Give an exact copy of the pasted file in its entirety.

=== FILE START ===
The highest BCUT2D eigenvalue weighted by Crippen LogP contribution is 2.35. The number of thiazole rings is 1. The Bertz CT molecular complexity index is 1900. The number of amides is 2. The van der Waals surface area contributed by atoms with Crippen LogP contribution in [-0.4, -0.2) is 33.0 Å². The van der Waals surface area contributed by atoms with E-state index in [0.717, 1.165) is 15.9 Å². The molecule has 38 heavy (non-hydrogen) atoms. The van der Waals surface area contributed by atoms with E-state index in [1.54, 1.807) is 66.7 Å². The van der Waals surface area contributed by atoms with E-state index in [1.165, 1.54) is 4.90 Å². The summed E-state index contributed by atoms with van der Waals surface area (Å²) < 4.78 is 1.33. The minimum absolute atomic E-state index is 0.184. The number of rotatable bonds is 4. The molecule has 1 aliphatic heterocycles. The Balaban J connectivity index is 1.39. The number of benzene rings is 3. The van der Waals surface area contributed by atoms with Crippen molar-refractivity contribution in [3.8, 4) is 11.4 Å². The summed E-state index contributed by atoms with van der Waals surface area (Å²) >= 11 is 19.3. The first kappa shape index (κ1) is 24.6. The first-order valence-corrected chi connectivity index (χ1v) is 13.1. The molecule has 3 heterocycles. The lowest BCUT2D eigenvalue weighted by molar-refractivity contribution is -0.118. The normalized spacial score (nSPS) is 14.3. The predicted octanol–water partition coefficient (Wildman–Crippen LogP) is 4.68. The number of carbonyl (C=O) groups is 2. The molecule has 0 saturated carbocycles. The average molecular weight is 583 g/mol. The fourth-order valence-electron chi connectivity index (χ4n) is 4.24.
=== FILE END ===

The highest BCUT2D eigenvalue weighted by Crippen LogP contribution is 2.35. The number of thiazole rings is 1. The Bertz CT molecular complexity index is 1900. The number of amides is 2. The van der Waals surface area contributed by atoms with Crippen LogP contribution in [-0.4, -0.2) is 33.0 Å². The van der Waals surface area contributed by atoms with E-state index in [0.717, 1.165) is 15.9 Å². The molecule has 38 heavy (non-hydrogen) atoms. The van der Waals surface area contributed by atoms with E-state index in [1.54, 1.807) is 66.7 Å². The van der Waals surface area contributed by atoms with E-state index in [1.165, 1.54) is 4.90 Å². The summed E-state index contributed by atoms with van der Waals surface area (Å²) < 4.78 is 1.33. The minimum absolute atomic E-state index is 0.184. The number of rotatable bonds is 4. The molecule has 1 aliphatic heterocycles. The Balaban J connectivity index is 1.39. The number of benzene rings is 3. The van der Waals surface area contributed by atoms with Crippen molar-refractivity contribution in [3.8, 4) is 11.4 Å². The summed E-state index contributed by atoms with van der Waals surface area (Å²) >= 11 is 19.3. The first kappa shape index (κ1) is 24.6. The first-order valence-corrected chi connectivity index (χ1v) is 13.1. The molecule has 3 heterocycles. The lowest BCUT2D eigenvalue weighted by molar-refractivity contribution is -0.118. The normalized spacial score (nSPS) is 14.3. The predicted octanol–water partition coefficient (Wildman–Crippen LogP) is 4.68. The number of carbonyl (C=O) groups is 2. The molecule has 0 saturated carbocycles. The average molecular weight is 583 g/mol. The fourth-order valence-electron chi connectivity index (χ4n) is 4.24.